What is the scale of foreign fighters’ involvement in the conflict in Ukraine? Kacper Rękawek, an analyst at the Warsaw-based think tank Polish Institute of International Affairs (PISM) tried to find out. His full research has been recently published by PISM and is available here. Below is a short summary penned by Dr Rękawek for Civil.ge
In late February 2015, within the space of three days, Spanish police arrested a dozen people suspected of either recruiting individuals for a terrorist organisation abroad or returning from a foreign conflict. Interestingly enough, only four of these cases were Islamic State of Iraq and al-Sham (a.k.a. ISIS/ISIL) linked. The rest were allegedly returning from the war in Ukraine. One of them claimed “several hundred” foreigners are fight alongside the separatists in the “Donbass International Brigades.” President Vladimir Putin, on his side, has claimed that “NATO’s foreign legion” operates in Ukraine. Flashy tags aside, what is the scale of foreign fighter involvement in the conflict in Ukraine and what are the motivations of those who volunteer to fight in eastern Ukraine?
Extensive research, based on analyzing open sources, media reports as well as based on information from Ukraine found that both “NATO’s foreign legion” and “Donbass International Brigades” are a myth. The Russians overwhelmingly exceed all foreign volunteers. However, since most of them are soldiers, they cannot be counted as genuine “foreign volunteers”. The numbers for all the other volunteer participants do not even come close to that of the Russian military involved on the ground in eastern Ukraine.
Nonetheless, the EU Member States should be concerned with the fate of Ukraine-based or Ukraine-bound foreign fighters, especially after their return to their host countries. Some completely reject the reality they will encounter back home and might involve themselves in violent activities aimed against their host countries.
Most foreign volunteers on both sides are representatives of wider extreme and anti-systemic political milieus that are vehemently anti-Atlanticist, anti-European, anti-liberal, nationalist and quite often pro-Russian. Through violent acts they might attempt to emulate the creation of entities and/or organisations that dictatorial and repressive in nature. Unfortunately, they are more than likely to find many followers amongst the radicals of Europe who decided not to join the conflict in Ukraine. These radicals will, however, lionise their foreign fighter comrades and may perhaps attempt to copy their deeds somewhere in Europe. According to the motivations of many of the foreign volunteers in the conflict in Ukraine, they will find many tempting targets to strike. This could be the drastic fallout from this war.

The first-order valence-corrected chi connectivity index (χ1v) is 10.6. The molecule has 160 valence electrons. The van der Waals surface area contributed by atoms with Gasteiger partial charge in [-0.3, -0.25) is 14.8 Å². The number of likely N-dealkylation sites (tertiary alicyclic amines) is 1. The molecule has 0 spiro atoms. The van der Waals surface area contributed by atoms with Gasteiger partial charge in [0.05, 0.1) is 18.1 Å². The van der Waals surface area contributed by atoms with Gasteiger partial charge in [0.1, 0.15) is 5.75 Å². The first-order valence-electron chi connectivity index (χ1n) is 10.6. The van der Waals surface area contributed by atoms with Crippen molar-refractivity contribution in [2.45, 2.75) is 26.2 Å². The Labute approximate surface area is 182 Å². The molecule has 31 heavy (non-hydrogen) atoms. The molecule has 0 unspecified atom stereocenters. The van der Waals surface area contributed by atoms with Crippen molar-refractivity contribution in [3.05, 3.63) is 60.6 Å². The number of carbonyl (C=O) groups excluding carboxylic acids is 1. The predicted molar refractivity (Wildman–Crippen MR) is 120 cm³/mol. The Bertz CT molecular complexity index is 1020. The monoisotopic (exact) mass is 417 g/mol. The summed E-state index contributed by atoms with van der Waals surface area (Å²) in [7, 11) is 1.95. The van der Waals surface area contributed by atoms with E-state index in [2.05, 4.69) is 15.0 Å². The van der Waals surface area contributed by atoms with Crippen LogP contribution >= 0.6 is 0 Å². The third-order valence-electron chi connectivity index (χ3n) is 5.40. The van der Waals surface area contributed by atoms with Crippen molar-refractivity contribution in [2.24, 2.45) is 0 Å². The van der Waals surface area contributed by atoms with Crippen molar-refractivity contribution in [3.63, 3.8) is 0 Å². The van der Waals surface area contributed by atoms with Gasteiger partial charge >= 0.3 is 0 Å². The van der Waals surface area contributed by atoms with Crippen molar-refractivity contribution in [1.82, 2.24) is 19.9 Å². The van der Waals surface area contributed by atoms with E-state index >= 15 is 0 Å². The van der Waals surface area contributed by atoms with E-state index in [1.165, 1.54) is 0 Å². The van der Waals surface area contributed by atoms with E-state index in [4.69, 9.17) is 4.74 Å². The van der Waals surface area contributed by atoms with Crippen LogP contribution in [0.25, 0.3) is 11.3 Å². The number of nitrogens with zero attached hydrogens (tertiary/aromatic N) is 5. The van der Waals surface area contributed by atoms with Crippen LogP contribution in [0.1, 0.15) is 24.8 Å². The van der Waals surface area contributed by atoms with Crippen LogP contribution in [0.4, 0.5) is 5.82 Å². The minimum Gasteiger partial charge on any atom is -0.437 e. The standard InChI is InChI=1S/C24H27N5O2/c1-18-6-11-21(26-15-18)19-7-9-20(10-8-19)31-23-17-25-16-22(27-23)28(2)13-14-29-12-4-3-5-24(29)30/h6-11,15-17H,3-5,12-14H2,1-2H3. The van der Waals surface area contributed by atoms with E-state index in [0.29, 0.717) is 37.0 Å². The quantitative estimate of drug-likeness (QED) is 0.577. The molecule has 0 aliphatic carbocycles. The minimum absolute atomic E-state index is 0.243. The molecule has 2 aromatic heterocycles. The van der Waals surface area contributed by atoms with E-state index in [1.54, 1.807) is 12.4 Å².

Where do they come from?
Table 1. Foreign Fighters on the Separatist Side in the Conflict
|27 nationalities + Russians||289+|
As the research found, the separatist forces might include fewer than 100 and up to 300 foreign volunteer fighters, i.e., 0.69% of the 43,000 men reported to constitute the “armed forces” of the separatists. This clearly contradicts the notion of “35,000 foreign volunteers” who have passed through the ranks of the separatist “militias.” Thus the claims of the Spanish volunteers detained recently about “several hundred” volunteers from the “Donbass International Brigades” seems highly exaggerated.
This does not contradict the fact that the separatist forces enjoy a high level of cooperation from thousands of non-Donbass fighters. These mostly include Russian military and Russian “volunteers.” Russian armed forces personnel in eastern Ukraine are estimated upwards of 11,000 as of February 2015. These forces are augmented by alleged “volunteers” from the Russian army, estimated by DNR authorities to have numbered up to 4,000 men in the summer of 2014.
However, there most probably exists another category of non-Donbass fighters who could qualify as genuine foreign fighters. The largest share is the so-called “Russian volunteers.” According to James Miller, who reports from the field for The Interpreter, they make up “the largest bulk of the foreign fighters in Ukraine […] and play a role which is largely indistinguishable from local volunteers, the true separatists.”
From other states, Serbia, Hungary and Germany are estimated to have the highest share among separatist volunteers.
Volunteers in Ukraine forces